try {
    mp = MediaPlayer.create(getApplicationContext(), R.raw.whitenoise_30s);
} catch (IllegalStateException e) {
    // TODO Auto-generated catch block

When create() is called, the MediaPlayer enters into Prepared state. This means that we can immediately call the start()  and the MediaPlayer transitioned into the Started state. The audio will start to play on  the speaker.

To stop the playing, stop() can be called. When stop() is called, the MediaPlayer transitioned into Stopped. The audio will stop to play and be silent on the speaker.

To playback, instead of calling create() again, it is better to call prepare(). From the state diagram, the MediaPlayer will transition from Stopped to Prepared. A boolean could be used to track if the MediaPlayer has been created or not. This is to indicate whether create() or prepare() should be called. 

Saturday, November 02, 2013

Setting up the menu on an Android App.

As I am developing the Android App, I need to add a simple menu for popping up a dialog box to show the version of the application. As far as I know, the only menu that can be popped up is the Menu button. On a phone, this soft button is usually located on the bottom left hand corner.

I wanted to have a single menu item in the list. It is simple "About"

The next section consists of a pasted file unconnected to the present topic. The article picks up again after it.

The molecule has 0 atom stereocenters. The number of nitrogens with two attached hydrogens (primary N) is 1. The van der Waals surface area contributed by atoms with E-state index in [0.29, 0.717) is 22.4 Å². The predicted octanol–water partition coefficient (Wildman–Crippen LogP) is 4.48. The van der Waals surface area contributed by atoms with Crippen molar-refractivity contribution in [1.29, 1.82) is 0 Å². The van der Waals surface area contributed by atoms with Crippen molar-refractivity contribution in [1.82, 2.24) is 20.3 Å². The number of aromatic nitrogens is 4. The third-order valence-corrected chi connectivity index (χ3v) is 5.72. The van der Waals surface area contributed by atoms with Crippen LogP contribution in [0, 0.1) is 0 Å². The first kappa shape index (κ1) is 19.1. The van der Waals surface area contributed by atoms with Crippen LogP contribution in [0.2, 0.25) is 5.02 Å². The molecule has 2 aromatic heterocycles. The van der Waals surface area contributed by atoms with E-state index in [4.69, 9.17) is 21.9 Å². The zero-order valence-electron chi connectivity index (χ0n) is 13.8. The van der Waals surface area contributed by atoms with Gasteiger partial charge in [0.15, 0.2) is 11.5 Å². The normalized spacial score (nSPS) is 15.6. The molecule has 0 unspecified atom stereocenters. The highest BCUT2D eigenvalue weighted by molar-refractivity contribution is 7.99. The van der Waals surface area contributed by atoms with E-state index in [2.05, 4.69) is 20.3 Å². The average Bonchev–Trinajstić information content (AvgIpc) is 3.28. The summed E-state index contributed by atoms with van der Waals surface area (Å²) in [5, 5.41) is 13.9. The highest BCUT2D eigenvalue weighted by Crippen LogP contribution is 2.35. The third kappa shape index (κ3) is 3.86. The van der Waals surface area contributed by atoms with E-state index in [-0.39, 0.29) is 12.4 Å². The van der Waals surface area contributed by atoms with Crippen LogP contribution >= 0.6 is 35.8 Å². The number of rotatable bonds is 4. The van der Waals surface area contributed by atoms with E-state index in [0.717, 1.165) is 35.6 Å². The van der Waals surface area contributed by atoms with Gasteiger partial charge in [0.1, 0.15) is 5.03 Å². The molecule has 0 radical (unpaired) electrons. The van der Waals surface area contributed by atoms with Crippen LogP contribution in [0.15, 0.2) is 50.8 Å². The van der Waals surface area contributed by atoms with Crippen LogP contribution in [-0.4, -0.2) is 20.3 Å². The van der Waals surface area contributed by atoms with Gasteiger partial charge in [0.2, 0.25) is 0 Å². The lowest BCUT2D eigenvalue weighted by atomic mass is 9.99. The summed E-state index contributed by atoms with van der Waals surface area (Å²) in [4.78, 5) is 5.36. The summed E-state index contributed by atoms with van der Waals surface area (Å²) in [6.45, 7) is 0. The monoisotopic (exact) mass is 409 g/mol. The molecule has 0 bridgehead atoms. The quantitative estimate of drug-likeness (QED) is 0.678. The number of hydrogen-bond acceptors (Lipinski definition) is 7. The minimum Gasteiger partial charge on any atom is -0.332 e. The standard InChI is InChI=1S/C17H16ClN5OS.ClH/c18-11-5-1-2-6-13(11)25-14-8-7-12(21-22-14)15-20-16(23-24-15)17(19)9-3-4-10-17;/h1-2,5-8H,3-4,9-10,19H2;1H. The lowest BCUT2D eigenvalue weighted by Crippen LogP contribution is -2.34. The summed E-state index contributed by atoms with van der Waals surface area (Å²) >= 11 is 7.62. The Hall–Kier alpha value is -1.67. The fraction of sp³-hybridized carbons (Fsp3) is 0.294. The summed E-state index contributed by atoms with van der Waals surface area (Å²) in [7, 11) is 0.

Firstly, I create a menu.xml and placed it in under /res/menu.

xml version="1.0" encoding="utf-8"?>
<menu xmlns:android="">
    <item android:id="@+id/menu_about"
          android:title="About" />


Secondly, I added the code that adds this menu. This code resides in onCreateOptionMenu() which is in

    public boolean onCreateOptionsMenu(Menu menu) {
        // Inflate the menu items for use in the action bar
        MenuInflater inflater = getMenuInflater();
        inflater.inflate(, menu);
        getMenuInflater().inflate(, menu);
        return true;

In the snippet of code, I have also shown the code for the action bar. However, the line of the that creates the option menu the call to getMenuInflater(). Be sure that the ID of the xml file is referenced correctly.

When the menu button is clicked, a menu will pop up with only the "About" option displaying.

Thirdly, I created code to handle the event when the "About" option is selected. This is handled in the onOptionsItemSelected() method. So I have the following implementation.

    public boolean onOptionsItemSelected(MenuItem item) {
        // Handle presses on the action bar items
        switch (item.getItemId()) {
        Toast.makeText(getApplication(), "search is selected",
                return true;
        Toast.makeText(getApplication(), "settings is selected",
                return true;
                // Single menu item is selected do something
                // Ex: launching new activity/screen or show alert message
                //Toast.makeText(AndroidMenusActivity.this, "Bookmark is Selected", Toast.LENGTH_SHORT).show();
            String message = getString(R.string.app_name) + "\n" + getString(R.string.app_version);
    // pop up a very simple About dialog box.
    AlertDialog.Builder builder = new AlertDialog.Builder(this);
    .setPositiveButton("OK", null)
                return true;